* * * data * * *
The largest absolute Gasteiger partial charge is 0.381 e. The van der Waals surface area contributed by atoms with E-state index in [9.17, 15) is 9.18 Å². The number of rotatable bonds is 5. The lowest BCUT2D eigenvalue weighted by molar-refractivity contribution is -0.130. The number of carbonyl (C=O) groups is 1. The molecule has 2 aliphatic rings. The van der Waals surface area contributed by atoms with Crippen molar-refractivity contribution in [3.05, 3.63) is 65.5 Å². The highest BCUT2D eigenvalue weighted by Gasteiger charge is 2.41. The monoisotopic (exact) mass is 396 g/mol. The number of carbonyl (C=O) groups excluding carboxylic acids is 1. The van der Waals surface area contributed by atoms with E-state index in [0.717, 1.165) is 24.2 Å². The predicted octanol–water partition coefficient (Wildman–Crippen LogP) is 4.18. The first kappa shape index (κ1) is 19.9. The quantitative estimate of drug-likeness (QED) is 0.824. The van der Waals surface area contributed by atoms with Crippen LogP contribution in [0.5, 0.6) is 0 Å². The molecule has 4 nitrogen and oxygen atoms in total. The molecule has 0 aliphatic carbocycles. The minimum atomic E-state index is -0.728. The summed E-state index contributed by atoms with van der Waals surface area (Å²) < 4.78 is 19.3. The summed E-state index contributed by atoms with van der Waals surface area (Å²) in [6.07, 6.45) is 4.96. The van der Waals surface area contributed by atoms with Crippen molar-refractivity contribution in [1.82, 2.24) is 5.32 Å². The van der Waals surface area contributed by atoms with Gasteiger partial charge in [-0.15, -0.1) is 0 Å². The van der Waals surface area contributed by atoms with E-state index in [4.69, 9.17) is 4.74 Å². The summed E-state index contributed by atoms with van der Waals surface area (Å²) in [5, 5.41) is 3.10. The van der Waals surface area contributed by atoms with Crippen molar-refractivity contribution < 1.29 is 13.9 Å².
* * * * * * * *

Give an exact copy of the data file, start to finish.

The largest absolute Gasteiger partial charge is 0.381 e. The van der Waals surface area contributed by atoms with E-state index in [9.17, 15) is 9.18 Å². The number of rotatable bonds is 5. The lowest BCUT2D eigenvalue weighted by molar-refractivity contribution is -0.130. The number of carbonyl (C=O) groups is 1. The molecule has 2 aliphatic rings. The van der Waals surface area contributed by atoms with Crippen molar-refractivity contribution in [3.05, 3.63) is 65.5 Å². The highest BCUT2D eigenvalue weighted by Gasteiger charge is 2.41. The monoisotopic (exact) mass is 396 g/mol. The number of carbonyl (C=O) groups excluding carboxylic acids is 1. The van der Waals surface area contributed by atoms with E-state index in [0.717, 1.165) is 24.2 Å². The predicted octanol–water partition coefficient (Wildman–Crippen LogP) is 4.18. The first kappa shape index (κ1) is 19.9. The quantitative estimate of drug-likeness (QED) is 0.824. The van der Waals surface area contributed by atoms with Crippen LogP contribution in [0.5, 0.6) is 0 Å². The molecule has 4 nitrogen and oxygen atoms in total. The molecule has 0 aliphatic carbocycles. The minimum atomic E-state index is -0.728. The summed E-state index contributed by atoms with van der Waals surface area (Å²) < 4.78 is 19.3. The summed E-state index contributed by atoms with van der Waals surface area (Å²) in [6.07, 6.45) is 4.96. The van der Waals surface area contributed by atoms with Crippen molar-refractivity contribution in [1.82, 2.24) is 5.32 Å². The van der Waals surface area contributed by atoms with Gasteiger partial charge in [-0.15, -0.1) is 0 Å². The van der Waals surface area contributed by atoms with E-state index in [4.69, 9.17) is 4.74 Å². The summed E-state index contributed by atoms with van der Waals surface area (Å²) in [5, 5.41) is 3.10. The van der Waals surface area contributed by atoms with Crippen molar-refractivity contribution < 1.29 is 13.9 Å².